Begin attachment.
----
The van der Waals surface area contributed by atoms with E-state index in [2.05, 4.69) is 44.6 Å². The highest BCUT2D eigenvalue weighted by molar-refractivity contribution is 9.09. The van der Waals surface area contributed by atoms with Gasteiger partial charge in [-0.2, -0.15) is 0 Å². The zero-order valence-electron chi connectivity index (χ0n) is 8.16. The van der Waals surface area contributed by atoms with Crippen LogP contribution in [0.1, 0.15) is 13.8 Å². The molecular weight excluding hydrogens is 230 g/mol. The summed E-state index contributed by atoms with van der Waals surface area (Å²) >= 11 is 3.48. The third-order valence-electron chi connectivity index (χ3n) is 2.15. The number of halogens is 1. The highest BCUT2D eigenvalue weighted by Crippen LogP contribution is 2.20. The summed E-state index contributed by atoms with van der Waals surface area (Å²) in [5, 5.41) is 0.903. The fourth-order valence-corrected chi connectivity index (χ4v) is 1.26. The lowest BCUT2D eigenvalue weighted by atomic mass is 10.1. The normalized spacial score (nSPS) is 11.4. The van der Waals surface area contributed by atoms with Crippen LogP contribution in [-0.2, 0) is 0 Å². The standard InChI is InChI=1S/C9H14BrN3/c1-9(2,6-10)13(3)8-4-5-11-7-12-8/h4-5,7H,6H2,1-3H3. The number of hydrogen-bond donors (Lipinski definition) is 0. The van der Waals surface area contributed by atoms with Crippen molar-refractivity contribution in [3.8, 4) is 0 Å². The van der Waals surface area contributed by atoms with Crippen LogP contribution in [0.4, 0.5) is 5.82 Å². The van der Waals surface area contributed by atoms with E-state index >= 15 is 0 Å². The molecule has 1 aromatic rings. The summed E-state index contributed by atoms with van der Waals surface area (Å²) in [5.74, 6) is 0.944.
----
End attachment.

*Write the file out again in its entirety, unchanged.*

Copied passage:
The van der Waals surface area contributed by atoms with E-state index in [2.05, 4.69) is 44.6 Å². The highest BCUT2D eigenvalue weighted by molar-refractivity contribution is 9.09. The van der Waals surface area contributed by atoms with Gasteiger partial charge in [-0.2, -0.15) is 0 Å². The zero-order valence-electron chi connectivity index (χ0n) is 8.16. The van der Waals surface area contributed by atoms with Crippen LogP contribution in [0.1, 0.15) is 13.8 Å². The molecular weight excluding hydrogens is 230 g/mol. The summed E-state index contributed by atoms with van der Waals surface area (Å²) >= 11 is 3.48. The third-order valence-electron chi connectivity index (χ3n) is 2.15. The number of halogens is 1. The highest BCUT2D eigenvalue weighted by Crippen LogP contribution is 2.20. The summed E-state index contributed by atoms with van der Waals surface area (Å²) in [5, 5.41) is 0.903. The fourth-order valence-corrected chi connectivity index (χ4v) is 1.26. The lowest BCUT2D eigenvalue weighted by atomic mass is 10.1. The normalized spacial score (nSPS) is 11.4. The van der Waals surface area contributed by atoms with Crippen LogP contribution in [-0.2, 0) is 0 Å². The standard InChI is InChI=1S/C9H14BrN3/c1-9(2,6-10)13(3)8-4-5-11-7-12-8/h4-5,7H,6H2,1-3H3. The number of hydrogen-bond donors (Lipinski definition) is 0. The van der Waals surface area contributed by atoms with Crippen molar-refractivity contribution in [3.8, 4) is 0 Å². The van der Waals surface area contributed by atoms with Crippen LogP contribution in [0.4, 0.5) is 5.82 Å². The van der Waals surface area contributed by atoms with E-state index >= 15 is 0 Å². The molecule has 1 aromatic rings. The summed E-state index contributed by atoms with van der Waals surface area (Å²) in [5.74, 6) is 0.944.